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We have used an animal model of aggression, the isolation syndrome in mice, to examine the possible role of the trace amines, beta-phenylethylamine (PEA), meta-tyramine (m-TA) and para-tyramine (p-TA) in aggressive behaviour. The brain, plasma and urinary levels of PEA, m-TA and p-TA, and their respective major acid metabolites, phenylacetic acid (PAA), meta-hydroxyphenylacetic acid (m-HPA) and para-hydroxyphenylacetic acid (p-HPA) were measured in isolated aggressive mice (after fighting), and in group housed controls. The urinary levels of PEA, m-TA, PAA, m-HPA and p-HPA, and the plasma levels of PAA and p-HPA were significantly lower in isolated aggressive mice. Similarly, the whole brain levels of PEA, p-TA, PAA and p-HPA tended to be reduced. In contrast, the brain levels of m-TA and m-HPA tended to increase. It should be noted, however, that the present procedure did not dissociate the stress and aggression components of the isolation syndrome, and, therefore, further experiments are required to determine whether the observed neurochemical changes are functionally related to increased aggression.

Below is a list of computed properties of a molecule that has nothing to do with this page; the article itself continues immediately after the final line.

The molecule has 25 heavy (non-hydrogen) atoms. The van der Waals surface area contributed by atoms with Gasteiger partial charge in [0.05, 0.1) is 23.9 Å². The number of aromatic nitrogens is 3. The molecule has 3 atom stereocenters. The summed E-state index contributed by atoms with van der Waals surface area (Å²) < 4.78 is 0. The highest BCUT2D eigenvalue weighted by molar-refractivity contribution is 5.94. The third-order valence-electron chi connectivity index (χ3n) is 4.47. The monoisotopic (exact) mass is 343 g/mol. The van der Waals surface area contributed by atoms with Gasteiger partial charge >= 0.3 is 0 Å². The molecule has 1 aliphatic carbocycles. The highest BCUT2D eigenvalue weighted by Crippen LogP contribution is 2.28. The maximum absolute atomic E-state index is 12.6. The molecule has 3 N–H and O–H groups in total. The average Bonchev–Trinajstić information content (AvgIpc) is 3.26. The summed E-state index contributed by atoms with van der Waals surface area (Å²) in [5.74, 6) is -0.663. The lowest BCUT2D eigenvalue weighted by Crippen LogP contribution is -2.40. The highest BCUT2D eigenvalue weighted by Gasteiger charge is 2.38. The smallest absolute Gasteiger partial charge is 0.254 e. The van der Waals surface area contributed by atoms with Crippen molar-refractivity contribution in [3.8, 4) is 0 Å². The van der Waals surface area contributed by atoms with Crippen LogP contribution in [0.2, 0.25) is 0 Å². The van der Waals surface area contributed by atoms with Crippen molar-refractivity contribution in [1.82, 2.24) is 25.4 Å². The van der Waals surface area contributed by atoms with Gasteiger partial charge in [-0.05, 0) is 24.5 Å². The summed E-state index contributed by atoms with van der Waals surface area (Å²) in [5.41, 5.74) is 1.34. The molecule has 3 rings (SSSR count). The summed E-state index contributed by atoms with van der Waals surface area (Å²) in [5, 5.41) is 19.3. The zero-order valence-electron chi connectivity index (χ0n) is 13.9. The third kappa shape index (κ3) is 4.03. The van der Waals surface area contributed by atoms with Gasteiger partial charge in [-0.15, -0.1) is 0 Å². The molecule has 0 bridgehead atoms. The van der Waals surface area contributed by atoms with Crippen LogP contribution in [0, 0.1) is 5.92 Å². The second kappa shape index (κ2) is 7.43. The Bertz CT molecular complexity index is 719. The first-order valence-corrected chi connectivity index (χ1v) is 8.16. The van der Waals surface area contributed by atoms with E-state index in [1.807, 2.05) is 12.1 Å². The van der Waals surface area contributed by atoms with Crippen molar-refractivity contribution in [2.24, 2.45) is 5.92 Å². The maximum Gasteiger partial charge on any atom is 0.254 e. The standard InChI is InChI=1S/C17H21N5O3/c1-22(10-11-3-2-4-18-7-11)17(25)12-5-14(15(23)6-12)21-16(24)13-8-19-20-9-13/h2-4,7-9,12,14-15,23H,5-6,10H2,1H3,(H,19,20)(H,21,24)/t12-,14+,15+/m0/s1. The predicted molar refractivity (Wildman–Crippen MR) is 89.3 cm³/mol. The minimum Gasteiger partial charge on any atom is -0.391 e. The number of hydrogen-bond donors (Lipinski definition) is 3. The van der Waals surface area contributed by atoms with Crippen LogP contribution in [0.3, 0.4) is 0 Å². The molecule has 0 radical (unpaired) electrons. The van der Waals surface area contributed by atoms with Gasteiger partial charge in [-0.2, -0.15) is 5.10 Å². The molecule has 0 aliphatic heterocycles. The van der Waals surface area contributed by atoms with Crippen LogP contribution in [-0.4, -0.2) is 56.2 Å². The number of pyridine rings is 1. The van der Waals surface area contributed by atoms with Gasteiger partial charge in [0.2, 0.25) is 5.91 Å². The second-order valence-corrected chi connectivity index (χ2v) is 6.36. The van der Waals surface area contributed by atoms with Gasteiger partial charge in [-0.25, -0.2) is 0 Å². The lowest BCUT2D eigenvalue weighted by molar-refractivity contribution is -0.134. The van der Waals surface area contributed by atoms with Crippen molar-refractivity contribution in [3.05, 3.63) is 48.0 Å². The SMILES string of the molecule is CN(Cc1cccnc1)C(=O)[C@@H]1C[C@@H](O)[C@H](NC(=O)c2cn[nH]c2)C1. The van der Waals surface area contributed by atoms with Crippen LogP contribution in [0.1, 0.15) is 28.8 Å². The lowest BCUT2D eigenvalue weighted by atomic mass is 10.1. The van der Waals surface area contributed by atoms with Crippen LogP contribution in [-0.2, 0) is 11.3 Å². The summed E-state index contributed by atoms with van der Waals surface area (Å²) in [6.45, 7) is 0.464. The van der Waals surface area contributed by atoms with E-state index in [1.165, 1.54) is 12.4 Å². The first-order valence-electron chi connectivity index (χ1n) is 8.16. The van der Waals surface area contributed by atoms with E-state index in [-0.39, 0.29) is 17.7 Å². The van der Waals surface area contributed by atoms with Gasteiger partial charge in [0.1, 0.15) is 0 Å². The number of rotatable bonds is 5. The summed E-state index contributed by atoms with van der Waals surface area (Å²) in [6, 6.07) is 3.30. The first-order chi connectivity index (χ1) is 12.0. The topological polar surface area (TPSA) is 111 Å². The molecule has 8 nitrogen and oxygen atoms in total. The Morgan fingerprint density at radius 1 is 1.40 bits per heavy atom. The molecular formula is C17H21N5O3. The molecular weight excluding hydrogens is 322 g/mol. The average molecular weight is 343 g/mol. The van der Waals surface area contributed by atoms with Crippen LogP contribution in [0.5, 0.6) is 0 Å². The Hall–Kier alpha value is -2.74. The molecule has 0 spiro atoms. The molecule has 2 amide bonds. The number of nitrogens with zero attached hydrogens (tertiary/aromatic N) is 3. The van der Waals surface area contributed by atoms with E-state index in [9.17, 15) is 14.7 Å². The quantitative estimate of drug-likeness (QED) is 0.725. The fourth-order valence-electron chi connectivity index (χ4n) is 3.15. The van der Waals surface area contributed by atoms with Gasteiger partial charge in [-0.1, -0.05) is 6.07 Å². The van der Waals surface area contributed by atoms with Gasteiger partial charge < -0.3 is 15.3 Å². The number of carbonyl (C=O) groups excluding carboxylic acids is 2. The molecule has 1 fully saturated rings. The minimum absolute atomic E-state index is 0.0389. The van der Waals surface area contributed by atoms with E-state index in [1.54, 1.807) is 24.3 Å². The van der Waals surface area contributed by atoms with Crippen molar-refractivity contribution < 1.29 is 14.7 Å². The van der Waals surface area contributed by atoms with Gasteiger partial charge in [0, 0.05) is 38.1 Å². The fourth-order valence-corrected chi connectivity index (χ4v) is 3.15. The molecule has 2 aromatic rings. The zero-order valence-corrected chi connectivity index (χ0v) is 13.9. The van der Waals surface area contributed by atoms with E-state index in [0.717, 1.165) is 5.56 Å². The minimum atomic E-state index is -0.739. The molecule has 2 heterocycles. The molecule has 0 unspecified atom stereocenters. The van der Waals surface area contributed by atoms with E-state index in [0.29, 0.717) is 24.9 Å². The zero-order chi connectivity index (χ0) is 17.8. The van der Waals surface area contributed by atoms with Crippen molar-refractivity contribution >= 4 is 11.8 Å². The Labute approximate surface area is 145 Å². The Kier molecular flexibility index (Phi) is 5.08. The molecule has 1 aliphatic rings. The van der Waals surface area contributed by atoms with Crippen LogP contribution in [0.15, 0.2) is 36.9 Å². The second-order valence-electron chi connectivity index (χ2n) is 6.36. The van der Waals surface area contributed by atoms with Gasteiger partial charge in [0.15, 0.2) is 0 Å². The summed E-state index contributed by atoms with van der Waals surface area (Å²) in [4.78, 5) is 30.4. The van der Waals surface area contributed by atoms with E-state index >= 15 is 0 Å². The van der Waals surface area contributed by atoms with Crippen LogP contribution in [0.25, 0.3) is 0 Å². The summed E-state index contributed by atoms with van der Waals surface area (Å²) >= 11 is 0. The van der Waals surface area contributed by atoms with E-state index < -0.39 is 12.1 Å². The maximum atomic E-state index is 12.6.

Journal article


Pharmacol Biochem Behav

Publication Date





1291 - 1294


Aggression, Animals, Brain, Humans, Male, Muridae, Phenethylamines, Phenylacetates, Social Isolation, Tyramine